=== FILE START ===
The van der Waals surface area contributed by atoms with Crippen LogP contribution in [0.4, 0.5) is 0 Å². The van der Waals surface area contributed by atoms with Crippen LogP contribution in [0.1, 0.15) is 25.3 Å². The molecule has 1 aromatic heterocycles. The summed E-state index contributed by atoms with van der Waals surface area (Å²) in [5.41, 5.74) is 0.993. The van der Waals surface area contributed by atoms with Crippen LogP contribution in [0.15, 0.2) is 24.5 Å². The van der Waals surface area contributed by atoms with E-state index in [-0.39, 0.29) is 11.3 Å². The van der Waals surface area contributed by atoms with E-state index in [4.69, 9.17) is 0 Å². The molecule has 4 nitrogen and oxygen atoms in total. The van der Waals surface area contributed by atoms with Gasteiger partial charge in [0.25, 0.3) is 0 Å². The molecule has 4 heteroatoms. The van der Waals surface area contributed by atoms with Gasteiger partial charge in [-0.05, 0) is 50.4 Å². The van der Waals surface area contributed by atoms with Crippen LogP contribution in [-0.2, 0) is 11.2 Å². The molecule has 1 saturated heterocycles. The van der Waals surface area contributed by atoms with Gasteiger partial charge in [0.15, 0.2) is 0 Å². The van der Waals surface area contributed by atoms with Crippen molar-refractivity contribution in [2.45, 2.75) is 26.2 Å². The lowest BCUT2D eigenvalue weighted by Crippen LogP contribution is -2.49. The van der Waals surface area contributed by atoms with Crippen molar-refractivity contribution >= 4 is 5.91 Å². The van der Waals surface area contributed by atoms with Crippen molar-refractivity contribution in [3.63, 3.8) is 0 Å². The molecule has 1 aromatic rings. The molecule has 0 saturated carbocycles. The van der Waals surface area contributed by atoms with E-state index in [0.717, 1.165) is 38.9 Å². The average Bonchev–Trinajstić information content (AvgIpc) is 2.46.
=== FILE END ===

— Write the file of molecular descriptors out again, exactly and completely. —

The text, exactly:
The van der Waals surface area contributed by atoms with Crippen LogP contribution in [0.4, 0.5) is 0 Å². The van der Waals surface area contributed by atoms with Crippen LogP contribution in [0.1, 0.15) is 25.3 Å². The molecule has 1 aromatic heterocycles. The summed E-state index contributed by atoms with van der Waals surface area (Å²) in [5.41, 5.74) is 0.993. The van der Waals surface area contributed by atoms with Crippen LogP contribution in [0.15, 0.2) is 24.5 Å². The van der Waals surface area contributed by atoms with E-state index in [-0.39, 0.29) is 11.3 Å². The van der Waals surface area contributed by atoms with E-state index in [4.69, 9.17) is 0 Å². The molecule has 4 nitrogen and oxygen atoms in total. The van der Waals surface area contributed by atoms with Gasteiger partial charge in [0.25, 0.3) is 0 Å². The molecule has 4 heteroatoms. The van der Waals surface area contributed by atoms with Gasteiger partial charge in [-0.05, 0) is 50.4 Å². The van der Waals surface area contributed by atoms with Crippen LogP contribution in [-0.2, 0) is 11.2 Å². The molecule has 1 saturated heterocycles. The van der Waals surface area contributed by atoms with Gasteiger partial charge in [0.15, 0.2) is 0 Å². The van der Waals surface area contributed by atoms with Crippen molar-refractivity contribution in [2.45, 2.75) is 26.2 Å². The lowest BCUT2D eigenvalue weighted by Crippen LogP contribution is -2.49. The van der Waals surface area contributed by atoms with Crippen molar-refractivity contribution >= 4 is 5.91 Å². The van der Waals surface area contributed by atoms with Crippen molar-refractivity contribution in [3.63, 3.8) is 0 Å². The molecule has 1 aromatic rings. The molecule has 0 saturated carbocycles. The van der Waals surface area contributed by atoms with E-state index in [0.717, 1.165) is 38.9 Å². The average Bonchev–Trinajstić information content (AvgIpc) is 2.46.